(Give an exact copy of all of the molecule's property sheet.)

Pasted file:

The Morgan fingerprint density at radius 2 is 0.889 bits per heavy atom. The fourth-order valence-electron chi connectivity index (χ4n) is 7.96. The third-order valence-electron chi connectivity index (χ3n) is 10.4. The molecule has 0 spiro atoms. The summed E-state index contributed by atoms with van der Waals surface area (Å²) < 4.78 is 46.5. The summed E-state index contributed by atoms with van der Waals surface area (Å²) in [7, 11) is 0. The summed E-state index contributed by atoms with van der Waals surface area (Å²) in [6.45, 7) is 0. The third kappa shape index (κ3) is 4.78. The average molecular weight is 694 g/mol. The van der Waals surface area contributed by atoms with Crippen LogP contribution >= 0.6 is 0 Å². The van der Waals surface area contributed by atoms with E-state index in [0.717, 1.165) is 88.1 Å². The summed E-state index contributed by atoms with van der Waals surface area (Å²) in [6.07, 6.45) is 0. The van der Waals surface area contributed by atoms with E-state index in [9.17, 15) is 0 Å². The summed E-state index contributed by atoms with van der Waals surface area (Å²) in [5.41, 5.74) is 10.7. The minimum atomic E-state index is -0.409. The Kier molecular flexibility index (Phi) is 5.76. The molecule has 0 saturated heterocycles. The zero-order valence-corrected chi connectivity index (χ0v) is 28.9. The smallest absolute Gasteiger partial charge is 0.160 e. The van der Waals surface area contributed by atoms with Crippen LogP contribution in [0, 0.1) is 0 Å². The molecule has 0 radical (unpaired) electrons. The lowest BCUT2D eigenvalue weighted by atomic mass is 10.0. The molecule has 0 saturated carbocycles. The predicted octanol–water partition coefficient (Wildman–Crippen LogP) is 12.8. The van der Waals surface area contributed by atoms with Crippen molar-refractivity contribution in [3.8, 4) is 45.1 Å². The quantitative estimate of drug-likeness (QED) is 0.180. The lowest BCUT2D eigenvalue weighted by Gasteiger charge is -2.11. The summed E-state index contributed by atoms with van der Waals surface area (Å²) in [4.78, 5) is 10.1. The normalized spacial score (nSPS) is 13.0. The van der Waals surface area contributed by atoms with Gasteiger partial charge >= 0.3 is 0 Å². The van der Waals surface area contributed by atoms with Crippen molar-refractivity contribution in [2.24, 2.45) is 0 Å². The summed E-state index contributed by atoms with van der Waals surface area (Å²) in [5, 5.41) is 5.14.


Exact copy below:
The Morgan fingerprint density at radius 2 is 0.889 bits per heavy atom. The fourth-order valence-electron chi connectivity index (χ4n) is 7.96. The third-order valence-electron chi connectivity index (χ3n) is 10.4. The molecule has 0 spiro atoms. The summed E-state index contributed by atoms with van der Waals surface area (Å²) < 4.78 is 46.5. The summed E-state index contributed by atoms with van der Waals surface area (Å²) in [7, 11) is 0. The summed E-state index contributed by atoms with van der Waals surface area (Å²) in [6.45, 7) is 0. The third kappa shape index (κ3) is 4.78. The average molecular weight is 694 g/mol. The van der Waals surface area contributed by atoms with Crippen LogP contribution >= 0.6 is 0 Å². The van der Waals surface area contributed by atoms with E-state index in [0.717, 1.165) is 88.1 Å². The summed E-state index contributed by atoms with van der Waals surface area (Å²) in [6.07, 6.45) is 0. The van der Waals surface area contributed by atoms with E-state index in [9.17, 15) is 0 Å². The summed E-state index contributed by atoms with van der Waals surface area (Å²) in [5.41, 5.74) is 10.7. The minimum atomic E-state index is -0.409. The Kier molecular flexibility index (Phi) is 5.76. The molecule has 0 saturated heterocycles. The zero-order valence-corrected chi connectivity index (χ0v) is 28.9. The smallest absolute Gasteiger partial charge is 0.160 e. The van der Waals surface area contributed by atoms with Crippen LogP contribution in [0, 0.1) is 0 Å². The molecule has 0 radical (unpaired) electrons. The lowest BCUT2D eigenvalue weighted by atomic mass is 10.0. The molecule has 0 saturated carbocycles. The predicted octanol–water partition coefficient (Wildman–Crippen LogP) is 12.8. The van der Waals surface area contributed by atoms with Crippen molar-refractivity contribution in [3.8, 4) is 45.1 Å². The quantitative estimate of drug-likeness (QED) is 0.180. The lowest BCUT2D eigenvalue weighted by Gasteiger charge is -2.11. The summed E-state index contributed by atoms with van der Waals surface area (Å²) in [4.78, 5) is 10.1. The normalized spacial score (nSPS) is 13.0. The van der Waals surface area contributed by atoms with Gasteiger partial charge >= 0.3 is 0 Å². The van der Waals surface area contributed by atoms with Crippen molar-refractivity contribution in [2.24, 2.45) is 0 Å². The summed E-state index contributed by atoms with van der Waals surface area (Å²) in [5, 5.41) is 5.14.